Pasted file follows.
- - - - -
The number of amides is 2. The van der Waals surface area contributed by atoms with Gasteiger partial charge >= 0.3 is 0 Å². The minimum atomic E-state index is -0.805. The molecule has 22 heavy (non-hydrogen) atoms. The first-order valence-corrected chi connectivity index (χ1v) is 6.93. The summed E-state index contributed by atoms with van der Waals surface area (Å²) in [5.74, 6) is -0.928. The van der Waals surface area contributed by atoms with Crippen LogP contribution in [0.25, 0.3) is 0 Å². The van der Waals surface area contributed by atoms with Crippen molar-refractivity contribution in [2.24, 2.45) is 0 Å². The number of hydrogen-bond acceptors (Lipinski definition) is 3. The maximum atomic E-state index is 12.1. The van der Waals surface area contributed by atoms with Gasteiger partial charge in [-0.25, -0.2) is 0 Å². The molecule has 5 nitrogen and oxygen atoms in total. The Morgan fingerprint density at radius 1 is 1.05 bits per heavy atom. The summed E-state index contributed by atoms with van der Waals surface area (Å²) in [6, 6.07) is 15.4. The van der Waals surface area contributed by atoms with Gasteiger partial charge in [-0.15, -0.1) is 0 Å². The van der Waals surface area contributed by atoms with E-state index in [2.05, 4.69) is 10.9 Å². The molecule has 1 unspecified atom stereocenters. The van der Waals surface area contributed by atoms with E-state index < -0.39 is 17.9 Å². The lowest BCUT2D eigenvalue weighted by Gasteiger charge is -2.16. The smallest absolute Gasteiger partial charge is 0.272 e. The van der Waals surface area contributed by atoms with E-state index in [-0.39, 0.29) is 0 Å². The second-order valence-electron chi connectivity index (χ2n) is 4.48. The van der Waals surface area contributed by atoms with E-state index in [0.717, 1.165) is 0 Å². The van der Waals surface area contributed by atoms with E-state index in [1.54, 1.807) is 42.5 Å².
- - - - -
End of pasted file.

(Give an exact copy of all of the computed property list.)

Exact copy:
The number of amides is 2. The van der Waals surface area contributed by atoms with Gasteiger partial charge >= 0.3 is 0 Å². The minimum atomic E-state index is -0.805. The molecule has 22 heavy (non-hydrogen) atoms. The first-order valence-corrected chi connectivity index (χ1v) is 6.93. The summed E-state index contributed by atoms with van der Waals surface area (Å²) in [5.74, 6) is -0.928. The van der Waals surface area contributed by atoms with Crippen LogP contribution in [0.25, 0.3) is 0 Å². The van der Waals surface area contributed by atoms with Crippen molar-refractivity contribution in [2.24, 2.45) is 0 Å². The number of hydrogen-bond acceptors (Lipinski definition) is 3. The maximum atomic E-state index is 12.1. The van der Waals surface area contributed by atoms with Gasteiger partial charge in [-0.25, -0.2) is 0 Å². The molecule has 5 nitrogen and oxygen atoms in total. The Morgan fingerprint density at radius 1 is 1.05 bits per heavy atom. The summed E-state index contributed by atoms with van der Waals surface area (Å²) in [6, 6.07) is 15.4. The van der Waals surface area contributed by atoms with Gasteiger partial charge in [-0.15, -0.1) is 0 Å². The van der Waals surface area contributed by atoms with E-state index in [2.05, 4.69) is 10.9 Å². The molecule has 1 unspecified atom stereocenters. The van der Waals surface area contributed by atoms with E-state index < -0.39 is 17.9 Å². The lowest BCUT2D eigenvalue weighted by Gasteiger charge is -2.16. The smallest absolute Gasteiger partial charge is 0.272 e. The van der Waals surface area contributed by atoms with E-state index in [-0.39, 0.29) is 0 Å². The second-order valence-electron chi connectivity index (χ2n) is 4.48. The van der Waals surface area contributed by atoms with E-state index in [0.717, 1.165) is 0 Å². The van der Waals surface area contributed by atoms with E-state index in [1.54, 1.807) is 42.5 Å².